Overview and Indications
Anterior cervical corpectomy and fusion (ACCF) is performed for patients with symptomatic, progressive cervical spinal stenosis and myelopathy. It is performed to remove the large, arthritic bone spurs that are compressing the spinal cord and spinal nerves. However, in order to do so generally involves removing nearly the entire vertebral body and disc, which must be replaced with a piece of bone graft and fused together to maintain stability.
Most patients are able to go home four to five days after surgery. Patients will typically stay longer, approximately six to 10 days, if a posterior spinal surgery is also performed. Before patients go home, physical therapists and occupational therapists work with patients and instruct them on proper techniques of getting in and out of bed and walking independently. Patients are instructed to avoid bending and twisting of the neck in the acute postoperative period (first four to six weeks). Patients can gradually begin to bend and twist their neck after six to eight weeks as the pain subsides and the neck and back muscles get stronger. Patients are also instructed to avoid heavy lifting in the acute postoperative period (first four to six weeks).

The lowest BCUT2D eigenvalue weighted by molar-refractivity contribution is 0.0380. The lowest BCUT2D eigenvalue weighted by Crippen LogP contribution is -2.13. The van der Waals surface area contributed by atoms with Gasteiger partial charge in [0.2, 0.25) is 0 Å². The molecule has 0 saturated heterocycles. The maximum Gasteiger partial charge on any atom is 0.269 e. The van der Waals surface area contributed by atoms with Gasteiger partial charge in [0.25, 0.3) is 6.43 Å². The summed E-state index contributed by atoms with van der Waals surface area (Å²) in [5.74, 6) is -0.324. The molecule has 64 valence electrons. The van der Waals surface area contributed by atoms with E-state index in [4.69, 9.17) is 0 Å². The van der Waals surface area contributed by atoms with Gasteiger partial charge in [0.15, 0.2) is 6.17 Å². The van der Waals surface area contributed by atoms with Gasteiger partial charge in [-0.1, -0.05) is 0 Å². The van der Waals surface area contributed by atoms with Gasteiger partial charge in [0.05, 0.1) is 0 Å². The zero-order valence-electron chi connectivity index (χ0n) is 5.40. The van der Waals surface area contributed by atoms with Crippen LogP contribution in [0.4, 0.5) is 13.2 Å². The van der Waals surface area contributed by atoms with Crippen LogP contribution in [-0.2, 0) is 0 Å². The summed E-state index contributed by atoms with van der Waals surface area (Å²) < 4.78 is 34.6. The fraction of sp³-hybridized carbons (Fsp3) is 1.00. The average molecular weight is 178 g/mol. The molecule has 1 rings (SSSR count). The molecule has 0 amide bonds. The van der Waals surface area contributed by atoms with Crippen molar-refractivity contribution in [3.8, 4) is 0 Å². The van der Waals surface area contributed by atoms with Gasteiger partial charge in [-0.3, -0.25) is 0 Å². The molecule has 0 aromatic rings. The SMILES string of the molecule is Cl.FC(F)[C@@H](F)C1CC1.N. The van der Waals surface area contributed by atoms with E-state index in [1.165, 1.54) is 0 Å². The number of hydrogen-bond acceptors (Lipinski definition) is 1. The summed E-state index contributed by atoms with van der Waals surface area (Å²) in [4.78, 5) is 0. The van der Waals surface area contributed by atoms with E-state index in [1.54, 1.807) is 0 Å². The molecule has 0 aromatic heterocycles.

Most patients are placed in a padded, plastic neck brace or cervicothoracic brace (CTO). This reduces the stress on the neck area and helps decrease pain. It can also be used to improve bone healing by maintaining the neck in a rigid position, especially in the first few weeks and months after surgery.